Throwback Thursday: Learning from the mistakes of others

Going through our archives, we came across this great post from January 19, 2012 on Learning from the mistakes of others that we wanted to share with you in case you missed it the first time around. 

Three times within a very short period I have seen technology offerings that I thought were an epic fail. In one case I was a beta tester, in one, a regular user and in the third a personal friend of the founder. All of them, I thought, had brilliant ideas that fit a real need in the market. In every case, I was disappointed because I really, really wanted them to succeed. All three products had the potential to help people, and ended up falling far short.


We’re working on a new product in our company right now so I have the utmost sympathy for the brains and laboring into the wee hours of the morning required to get anything to market. I’m also aware that the best-laid plans of the smartest people can go awry and one reason I’m not pointing fingers and calling people out is that I don’t want to eat those words a year or so from now when we have our roll out.

Instead, I’m trying to follow my grandmother’s advice. She told me everyone has to learn from mistakes and learning from the mistakes other people make is a lot less painful than having to make every mistake yourself. (It was something like that, but there was some Spanish mixed in there and I am pretty sure she was whacking me as she said it.)

In all three cases, I think the problem was they released a product without being ready for prime-time. In one case, the reason was the founder needed money and didn’t want to wait to start earning an income, any income. In another case, the company seemed to be trying to beat a competitor to market (I am also a beta tester for the competitor) and I’m not sure about the third.

Lesson learned 1: If your product isn’t ready, beating a competitor doesn’t do you any good. Yes, the company got a lot of press as the first, but most of the people who tried it will be unimpressed. There were a lot of features missing that would have been included if they had taken more time.  This brings me to …

Lesson learned 2: Know what’s a feature and what’s a frill. I hear the mantra of “fail fast” and “just ship”.  That’s a “p” at the end of that “just ship” , not a  “t” ! It’s probably okay to release your product without world-class graphics (for most products, anyway). You can make your website prettier later. Then, there are the corners you can’t cut, like documentation that explains how the thing works. If links to pay with a credit card are broken then no one pays you and that is bad.

Lesson learned 3: Plan for the 20%. You know that old saying that 80% of your business comes from 20% of your customers? It’s probably also true that 20% of your customers will account for 80% of your features. With all three products, it was obvious that there were hooks in for what was to be done “later”. Who will notice we don’t have lesson 20 done the first week? Who will click on every link on our site? Who will be using this at 3 a.m. ?How likely is it that 300,000 people will try to access our server at once the first week? How many people will try a mixed model with nested effects?

I’ll be the first to admit that I’m not the typical user of technology. I remember when I worked at USC, when we would get a new version of SAS or SPSS or JMP or Windows 7 or an iPad or Chrome, there were a couple of my co-workers and I who would immediately say, “Let’s try to break it!” We’d see what would happen if we opened a data set with 2,000,000 records or 67 browser windows at once or imported an Excel dataset written in Korean. Yeah, we’re a bunch of weirdos. I learned two related lessons from that, though.  First, any feature you claim to have, someone will try it, and the very limits you claim. Second, those people are probably far more likely to buy your product because they are the ones enthusiastic about technology.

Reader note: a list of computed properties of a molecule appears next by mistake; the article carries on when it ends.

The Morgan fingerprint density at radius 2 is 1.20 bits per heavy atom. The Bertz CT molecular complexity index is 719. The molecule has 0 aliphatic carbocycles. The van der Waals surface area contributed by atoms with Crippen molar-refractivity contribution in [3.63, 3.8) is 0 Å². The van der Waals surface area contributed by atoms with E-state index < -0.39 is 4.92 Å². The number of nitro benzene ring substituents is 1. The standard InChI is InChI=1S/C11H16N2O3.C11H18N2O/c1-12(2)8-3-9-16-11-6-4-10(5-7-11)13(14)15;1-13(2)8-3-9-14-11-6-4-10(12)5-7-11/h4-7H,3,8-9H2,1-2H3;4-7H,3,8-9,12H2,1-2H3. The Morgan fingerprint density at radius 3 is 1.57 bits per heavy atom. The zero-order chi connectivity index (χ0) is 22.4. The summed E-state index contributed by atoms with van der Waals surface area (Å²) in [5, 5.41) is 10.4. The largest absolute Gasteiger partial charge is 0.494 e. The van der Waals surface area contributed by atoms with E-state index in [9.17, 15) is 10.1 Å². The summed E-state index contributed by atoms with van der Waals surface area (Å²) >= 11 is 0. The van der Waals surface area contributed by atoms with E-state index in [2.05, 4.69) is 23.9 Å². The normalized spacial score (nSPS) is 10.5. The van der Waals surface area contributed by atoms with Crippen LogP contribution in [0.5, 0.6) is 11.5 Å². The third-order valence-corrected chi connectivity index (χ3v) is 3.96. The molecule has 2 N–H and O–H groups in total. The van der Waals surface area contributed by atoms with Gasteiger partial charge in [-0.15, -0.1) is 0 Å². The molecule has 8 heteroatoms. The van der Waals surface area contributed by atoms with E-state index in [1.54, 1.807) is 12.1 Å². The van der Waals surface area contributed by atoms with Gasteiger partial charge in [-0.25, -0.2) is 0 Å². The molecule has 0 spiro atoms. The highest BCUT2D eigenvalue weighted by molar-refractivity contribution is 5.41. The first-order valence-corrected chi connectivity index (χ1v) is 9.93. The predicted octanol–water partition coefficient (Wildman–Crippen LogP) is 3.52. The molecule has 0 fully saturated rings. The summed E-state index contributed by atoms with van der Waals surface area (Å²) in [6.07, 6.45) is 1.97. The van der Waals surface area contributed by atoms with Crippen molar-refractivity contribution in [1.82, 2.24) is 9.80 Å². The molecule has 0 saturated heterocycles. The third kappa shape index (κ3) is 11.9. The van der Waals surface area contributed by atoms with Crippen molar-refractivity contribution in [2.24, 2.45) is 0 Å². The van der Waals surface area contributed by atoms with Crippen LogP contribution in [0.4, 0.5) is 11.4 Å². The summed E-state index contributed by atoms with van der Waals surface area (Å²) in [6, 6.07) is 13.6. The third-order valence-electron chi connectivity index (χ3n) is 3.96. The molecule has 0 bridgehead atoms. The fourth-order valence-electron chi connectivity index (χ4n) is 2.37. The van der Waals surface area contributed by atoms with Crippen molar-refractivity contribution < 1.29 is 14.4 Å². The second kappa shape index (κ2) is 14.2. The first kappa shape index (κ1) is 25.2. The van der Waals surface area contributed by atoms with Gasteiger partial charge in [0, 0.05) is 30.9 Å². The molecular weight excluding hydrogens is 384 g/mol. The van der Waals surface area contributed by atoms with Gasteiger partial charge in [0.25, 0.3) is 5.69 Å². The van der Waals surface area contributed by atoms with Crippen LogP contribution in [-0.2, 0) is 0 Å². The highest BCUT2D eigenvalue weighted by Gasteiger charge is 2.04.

Putting it all together – I am far more impressed with the company that has not come out with its product yet. It may suck in the end. It may be worse than the ones that rushed to market, who knows? Right now, though, they at least get points from me for not having made the mistake of rolling out a product that “could be amazing” but falls short.   I’m also reinforced in the path we have been taking for the past several months doing a lot of consulting work to pay the bills that affords us to take the time we need for research and development. In the end, I’m twice as determined that anything we release will be tried and tested before it sees the light of day on any of our client’s computers. That isn’t to say that we won’t be putting some little bits and pieces here and there, like a free game on the app store, but they will be exactly what they are advertised to be –  a little bit of something that does some small thing amusingly well. That’s my main take-away point – be everything you advertise yourself to be NOW, on the day you release, not six weeks or six months later.

It reminded me of a comment I once overheard a coach make to an athlete who wanted to be paid to train so he could win some event. Steve told him,

“We don’t pay for potential in this country. No one pays you for what you are going to be able to do. We care about what you are capable of doing right now.”

So, right now being 3 a.m., I’m going to get some sleep before my 10 a.m. conference call, do some work to pay the bills and then return to my going back and forth between working on this design and coding to make it happen.

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